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TDBH: Best Bengals team ever ‘runs out of time’ in Super Bowl XVI
January 24, 2018 05:00 AM | Geoff Hobson

PONTIAC, Mich. - Whenever the Bengals of Winter gather to reminisce, never mind Joe Montana to John Taylor. The one that really hurts is the ice pick through the heart tonight in the Pontiac Silverdome during the franchise's first Super Bowl in that Arctic opening to '82. Considered the best Bengals team ever and today's best team on the field, they can't recover from a nightmarish first half of three turnovers that translate to 17 San Francisco points in a 20-0 half-time deficit and lead to a 26-21 loss. The Bengals end up making history, but it's not what they have in mind as the first team to outgain a Super Bowl champion. It makes a winner of Niners head coach Bill Walsh, the old Paul Brown student who had tutored Bengals quarterback Ken Anderson for the first five seasons of his career. When it is over, Anderson looks for Walsh while holding the hand of six-year-old son Matt. Walsh steps down from a media podium to console them and after a few hushed moments, the Andersons leave into history and Walsh goes back to the press and into the Hall of Fame. Shakespeare doesn't even write this stuff.

Anderson, off an NFL MVP season he runs Walsh's West Coast offense to textbook perfection, sets Super Bowl records with 300 yards passing, 25 completions, and his signature accuracy of 73.5 percent. "I think he'd be in the Hall of Fame if we'd won. He had the four (NFL) passing titles, but he didn't win a championship," says wide receiver Cris Collinsworth of Anderson years later as an Emmy Award winning analyst. "When you lose the Super Bowl, it's amazing. You're just one of the other teams that lost in the playoffs. No one remembers who lost." Collinsworth takes some of the blame. The Bengals are headed for a tying touchdown at 7 early in the second quarter when Anderson hits him over the middle from the Niners 27. But cornerback Eric Wright pries the ball loose as Collinsworth hit the ground and it is recovered at the 8. "If there was instant replay, they would have ruled the ground caused the fumble," says Bengals kicker Jim Breech. "But that's the way the whole game was. A bunch of what ifs." It is mind-numbing. The 49ers' first TD is set up on an Anderson red-zone interception and the second on that Collinsworth red-zone fumble. Montana won't get into the end zone again. But, unbelievably, in the last moments of the first half the Bengals can't handle two kickoffs to give up six more points. "Those six points were doomsday for us," says Hall of Fame left tackle Antony Munoz. It doesn't help years later when 49ers free safety Dwight Hicks tells Anderson he was in the wrong spot for that early interception that set the tone.

Figures. It is a surreal day all the way around. With the first northern Super Bowl buried in ice outside, Collinsworth remembers the team bus crawling to the Silverdome and barely getting there in time to get dressed an hour and 45 minutes before kickoff. "Guys were getting in fights to get taped first," Collinsworth says as trainers Bill Connelly and Paul Sparling scramble to get away from one scuffle. But the scrum everyone remembers is the Niners' goal-line at the end of the third quarter. Three straight stops from the 1 after the Bengals crawl to within 20-7. "In my heart," Collinsworth says, "I think we would have come back all the way if we had scored there. But who knows? We did come back to score a touchdown." Leave it to Bengals long-time radio analyst Dave Lapham, the left guard today, to break it down all those years later. "On second down, (rookie wide receiver) David Verser went in motion and didn't get his block on the linebacker, and they blew up (running back) Pete (Johnson) in the backfield," Lapham says. "On third down (running back) Charles Alexander couldn't quite finish off his route on a pass in the flat and (Niners linebacker) Dan Bunz somehow stopped him six inches from the end zone. Most times, his body would have just fallen, but Bunz somehow caught him at the right angle. Then on fourth down, we ran Pete right and they stopped him ... It came down to the little things, little mistakes. We made them and they didn't."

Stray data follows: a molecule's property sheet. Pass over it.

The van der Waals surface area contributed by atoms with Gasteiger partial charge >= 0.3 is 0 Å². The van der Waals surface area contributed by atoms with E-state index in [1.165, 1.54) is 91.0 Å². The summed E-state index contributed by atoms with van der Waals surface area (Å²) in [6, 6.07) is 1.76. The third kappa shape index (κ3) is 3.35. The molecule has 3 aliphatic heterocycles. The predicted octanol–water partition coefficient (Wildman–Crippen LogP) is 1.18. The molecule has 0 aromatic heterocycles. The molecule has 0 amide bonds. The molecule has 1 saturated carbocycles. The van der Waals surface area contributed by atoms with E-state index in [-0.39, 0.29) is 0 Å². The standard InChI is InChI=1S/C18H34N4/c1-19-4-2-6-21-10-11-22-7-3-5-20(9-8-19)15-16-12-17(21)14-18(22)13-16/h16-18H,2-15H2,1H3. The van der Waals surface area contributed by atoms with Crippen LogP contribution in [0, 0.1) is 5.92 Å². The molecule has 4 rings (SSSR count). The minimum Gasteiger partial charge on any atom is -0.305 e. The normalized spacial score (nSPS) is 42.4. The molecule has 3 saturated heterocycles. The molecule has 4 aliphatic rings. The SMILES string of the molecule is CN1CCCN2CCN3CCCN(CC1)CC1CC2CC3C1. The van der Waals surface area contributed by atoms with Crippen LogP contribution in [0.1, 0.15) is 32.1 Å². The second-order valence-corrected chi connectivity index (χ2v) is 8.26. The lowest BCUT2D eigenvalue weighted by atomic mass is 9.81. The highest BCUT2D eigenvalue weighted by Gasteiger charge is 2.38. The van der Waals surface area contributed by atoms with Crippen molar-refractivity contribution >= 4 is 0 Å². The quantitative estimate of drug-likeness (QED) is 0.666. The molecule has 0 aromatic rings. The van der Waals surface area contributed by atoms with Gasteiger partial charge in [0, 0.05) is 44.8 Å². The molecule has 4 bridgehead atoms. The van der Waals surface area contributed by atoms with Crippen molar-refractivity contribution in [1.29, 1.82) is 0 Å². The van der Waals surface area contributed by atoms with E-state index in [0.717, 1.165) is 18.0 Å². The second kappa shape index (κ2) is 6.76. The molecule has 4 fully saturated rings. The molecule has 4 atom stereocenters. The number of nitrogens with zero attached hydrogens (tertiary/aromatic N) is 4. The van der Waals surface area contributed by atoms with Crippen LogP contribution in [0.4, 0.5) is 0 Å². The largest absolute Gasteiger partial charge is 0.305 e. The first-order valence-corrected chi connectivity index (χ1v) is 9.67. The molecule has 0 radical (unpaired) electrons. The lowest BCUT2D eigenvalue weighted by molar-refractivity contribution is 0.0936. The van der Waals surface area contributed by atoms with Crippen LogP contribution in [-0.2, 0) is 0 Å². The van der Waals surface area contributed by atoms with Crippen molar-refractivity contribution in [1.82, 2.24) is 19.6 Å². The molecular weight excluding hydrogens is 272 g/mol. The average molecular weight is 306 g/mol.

Before they blow up the Silverdome decades later, whenever the Bengals go there to play the Lions Lapham heads to that goal line in pre-game warmups knowing, "I've got a Super Bowl ring buried here ...I went from the greatest high of my career to the lowest low of my career on the same day. All in three hours." Years later in the reminisces head coach Forrest Gregg just wishes he had a little more clock. "The thing I'll always remember," Gregg says, "is that we could have lain down in the second half. But we came back. We made it a game, and almost pulled it out. It was a good team with good guys who played hard and wanted to win badly. The way I like to think about it is that we didn't lose. We just ran out of time."

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